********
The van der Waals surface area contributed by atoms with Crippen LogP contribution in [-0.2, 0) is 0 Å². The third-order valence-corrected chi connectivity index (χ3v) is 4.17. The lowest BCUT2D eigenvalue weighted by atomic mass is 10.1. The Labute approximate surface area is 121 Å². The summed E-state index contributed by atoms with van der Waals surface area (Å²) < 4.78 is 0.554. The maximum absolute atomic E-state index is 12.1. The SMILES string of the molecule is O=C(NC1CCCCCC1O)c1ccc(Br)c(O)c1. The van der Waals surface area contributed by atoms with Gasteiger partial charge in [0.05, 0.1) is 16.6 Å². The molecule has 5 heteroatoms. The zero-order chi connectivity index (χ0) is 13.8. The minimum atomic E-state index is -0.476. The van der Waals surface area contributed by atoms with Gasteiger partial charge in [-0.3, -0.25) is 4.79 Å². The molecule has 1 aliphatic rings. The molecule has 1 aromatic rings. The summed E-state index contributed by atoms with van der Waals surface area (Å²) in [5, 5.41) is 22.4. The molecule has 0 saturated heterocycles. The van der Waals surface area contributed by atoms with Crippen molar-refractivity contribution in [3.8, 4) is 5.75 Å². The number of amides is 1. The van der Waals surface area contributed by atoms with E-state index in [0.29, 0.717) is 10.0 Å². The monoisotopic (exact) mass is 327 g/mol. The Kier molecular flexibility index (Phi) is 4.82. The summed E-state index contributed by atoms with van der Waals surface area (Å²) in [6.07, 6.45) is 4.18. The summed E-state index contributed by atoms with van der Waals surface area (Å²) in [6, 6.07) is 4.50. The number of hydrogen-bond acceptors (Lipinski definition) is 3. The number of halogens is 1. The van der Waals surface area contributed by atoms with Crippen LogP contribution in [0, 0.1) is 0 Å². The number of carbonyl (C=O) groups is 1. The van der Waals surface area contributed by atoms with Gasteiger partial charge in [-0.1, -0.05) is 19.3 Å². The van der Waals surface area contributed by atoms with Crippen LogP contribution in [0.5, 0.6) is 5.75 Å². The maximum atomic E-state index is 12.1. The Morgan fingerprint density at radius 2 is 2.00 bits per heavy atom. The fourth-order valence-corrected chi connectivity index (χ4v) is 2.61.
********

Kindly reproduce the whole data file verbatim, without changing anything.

The van der Waals surface area contributed by atoms with Crippen LogP contribution in [-0.2, 0) is 0 Å². The third-order valence-corrected chi connectivity index (χ3v) is 4.17. The lowest BCUT2D eigenvalue weighted by atomic mass is 10.1. The Labute approximate surface area is 121 Å². The summed E-state index contributed by atoms with van der Waals surface area (Å²) < 4.78 is 0.554. The maximum absolute atomic E-state index is 12.1. The SMILES string of the molecule is O=C(NC1CCCCCC1O)c1ccc(Br)c(O)c1. The van der Waals surface area contributed by atoms with Gasteiger partial charge in [0.05, 0.1) is 16.6 Å². The molecule has 5 heteroatoms. The zero-order chi connectivity index (χ0) is 13.8. The minimum atomic E-state index is -0.476. The van der Waals surface area contributed by atoms with Gasteiger partial charge in [-0.3, -0.25) is 4.79 Å². The molecule has 1 aliphatic rings. The molecule has 1 aromatic rings. The summed E-state index contributed by atoms with van der Waals surface area (Å²) in [5, 5.41) is 22.4. The molecule has 0 saturated heterocycles. The van der Waals surface area contributed by atoms with Crippen molar-refractivity contribution in [3.8, 4) is 5.75 Å². The number of amides is 1. The van der Waals surface area contributed by atoms with E-state index in [0.29, 0.717) is 10.0 Å². The monoisotopic (exact) mass is 327 g/mol. The Kier molecular flexibility index (Phi) is 4.82. The summed E-state index contributed by atoms with van der Waals surface area (Å²) in [6.07, 6.45) is 4.18. The summed E-state index contributed by atoms with van der Waals surface area (Å²) in [6, 6.07) is 4.50. The number of hydrogen-bond acceptors (Lipinski definition) is 3. The number of halogens is 1. The van der Waals surface area contributed by atoms with Crippen LogP contribution in [0, 0.1) is 0 Å². The number of carbonyl (C=O) groups is 1. The van der Waals surface area contributed by atoms with Gasteiger partial charge in [-0.1, -0.05) is 19.3 Å². The van der Waals surface area contributed by atoms with Crippen LogP contribution in [0.5, 0.6) is 5.75 Å². The maximum atomic E-state index is 12.1. The Morgan fingerprint density at radius 2 is 2.00 bits per heavy atom. The fourth-order valence-corrected chi connectivity index (χ4v) is 2.61.